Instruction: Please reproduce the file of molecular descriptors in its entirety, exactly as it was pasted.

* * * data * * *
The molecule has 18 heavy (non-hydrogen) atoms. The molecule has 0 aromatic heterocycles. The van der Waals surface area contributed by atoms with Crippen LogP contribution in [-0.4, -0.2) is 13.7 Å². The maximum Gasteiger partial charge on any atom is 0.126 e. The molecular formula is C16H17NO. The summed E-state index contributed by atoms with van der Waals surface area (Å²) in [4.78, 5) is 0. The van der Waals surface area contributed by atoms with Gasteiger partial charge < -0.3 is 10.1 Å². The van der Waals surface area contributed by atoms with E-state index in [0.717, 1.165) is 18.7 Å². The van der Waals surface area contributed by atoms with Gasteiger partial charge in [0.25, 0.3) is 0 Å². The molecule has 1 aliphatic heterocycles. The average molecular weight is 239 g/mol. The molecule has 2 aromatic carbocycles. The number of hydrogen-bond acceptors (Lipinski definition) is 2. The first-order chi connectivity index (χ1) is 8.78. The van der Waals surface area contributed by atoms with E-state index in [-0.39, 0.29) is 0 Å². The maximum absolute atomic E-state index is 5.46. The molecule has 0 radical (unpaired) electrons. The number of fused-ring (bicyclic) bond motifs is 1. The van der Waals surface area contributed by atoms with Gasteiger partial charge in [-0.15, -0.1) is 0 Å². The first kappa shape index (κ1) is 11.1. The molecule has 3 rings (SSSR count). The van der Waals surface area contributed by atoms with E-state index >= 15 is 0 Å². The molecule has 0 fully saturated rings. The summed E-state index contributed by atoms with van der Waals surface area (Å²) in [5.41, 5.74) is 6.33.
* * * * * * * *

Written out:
The molecule has 18 heavy (non-hydrogen) atoms. The molecule has 0 aromatic heterocycles. The van der Waals surface area contributed by atoms with Crippen LogP contribution in [-0.4, -0.2) is 13.7 Å². The maximum Gasteiger partial charge on any atom is 0.126 e. The molecular formula is C16H17NO. The summed E-state index contributed by atoms with van der Waals surface area (Å²) in [4.78, 5) is 0. The van der Waals surface area contributed by atoms with Gasteiger partial charge < -0.3 is 10.1 Å². The van der Waals surface area contributed by atoms with E-state index in [0.717, 1.165) is 18.7 Å². The van der Waals surface area contributed by atoms with Gasteiger partial charge in [0.25, 0.3) is 0 Å². The molecule has 1 aliphatic heterocycles. The average molecular weight is 239 g/mol. The molecule has 2 aromatic carbocycles. The number of hydrogen-bond acceptors (Lipinski definition) is 2. The first-order chi connectivity index (χ1) is 8.78. The van der Waals surface area contributed by atoms with E-state index in [-0.39, 0.29) is 0 Å². The maximum absolute atomic E-state index is 5.46. The molecule has 0 radical (unpaired) electrons. The number of fused-ring (bicyclic) bond motifs is 1. The van der Waals surface area contributed by atoms with Gasteiger partial charge in [-0.15, -0.1) is 0 Å². The first kappa shape index (κ1) is 11.1. The molecule has 3 rings (SSSR count). The van der Waals surface area contributed by atoms with E-state index >= 15 is 0 Å². The molecule has 0 fully saturated rings. The summed E-state index contributed by atoms with van der Waals surface area (Å²) in [5.41, 5.74) is 6.33.